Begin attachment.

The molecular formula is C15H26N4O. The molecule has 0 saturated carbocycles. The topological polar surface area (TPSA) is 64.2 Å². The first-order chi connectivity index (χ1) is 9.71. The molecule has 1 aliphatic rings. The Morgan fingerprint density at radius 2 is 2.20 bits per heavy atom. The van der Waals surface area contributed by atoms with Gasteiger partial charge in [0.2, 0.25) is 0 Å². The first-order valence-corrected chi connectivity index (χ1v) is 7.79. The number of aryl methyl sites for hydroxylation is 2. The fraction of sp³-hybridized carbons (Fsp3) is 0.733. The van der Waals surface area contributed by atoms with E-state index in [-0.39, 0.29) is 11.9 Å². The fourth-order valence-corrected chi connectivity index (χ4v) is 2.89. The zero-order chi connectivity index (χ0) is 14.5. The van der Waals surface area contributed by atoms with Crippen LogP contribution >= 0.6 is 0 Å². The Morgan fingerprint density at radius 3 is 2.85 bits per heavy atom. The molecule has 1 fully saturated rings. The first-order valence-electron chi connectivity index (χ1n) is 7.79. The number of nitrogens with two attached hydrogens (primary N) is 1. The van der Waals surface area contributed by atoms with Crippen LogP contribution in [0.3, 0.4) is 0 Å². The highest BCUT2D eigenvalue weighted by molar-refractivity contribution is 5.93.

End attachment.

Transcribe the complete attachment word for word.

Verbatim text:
The molecular formula is C15H26N4O. The molecule has 0 saturated carbocycles. The topological polar surface area (TPSA) is 64.2 Å². The first-order chi connectivity index (χ1) is 9.71. The molecule has 1 aliphatic rings. The Morgan fingerprint density at radius 2 is 2.20 bits per heavy atom. The van der Waals surface area contributed by atoms with Gasteiger partial charge in [0.2, 0.25) is 0 Å². The first-order valence-corrected chi connectivity index (χ1v) is 7.79. The number of aryl methyl sites for hydroxylation is 2. The fraction of sp³-hybridized carbons (Fsp3) is 0.733. The van der Waals surface area contributed by atoms with E-state index in [-0.39, 0.29) is 11.9 Å². The fourth-order valence-corrected chi connectivity index (χ4v) is 2.89. The zero-order chi connectivity index (χ0) is 14.5. The van der Waals surface area contributed by atoms with Crippen LogP contribution >= 0.6 is 0 Å². The Morgan fingerprint density at radius 3 is 2.85 bits per heavy atom. The molecule has 1 fully saturated rings. The first-order valence-electron chi connectivity index (χ1n) is 7.79. The number of nitrogens with two attached hydrogens (primary N) is 1. The van der Waals surface area contributed by atoms with Crippen LogP contribution in [0.3, 0.4) is 0 Å². The highest BCUT2D eigenvalue weighted by molar-refractivity contribution is 5.93.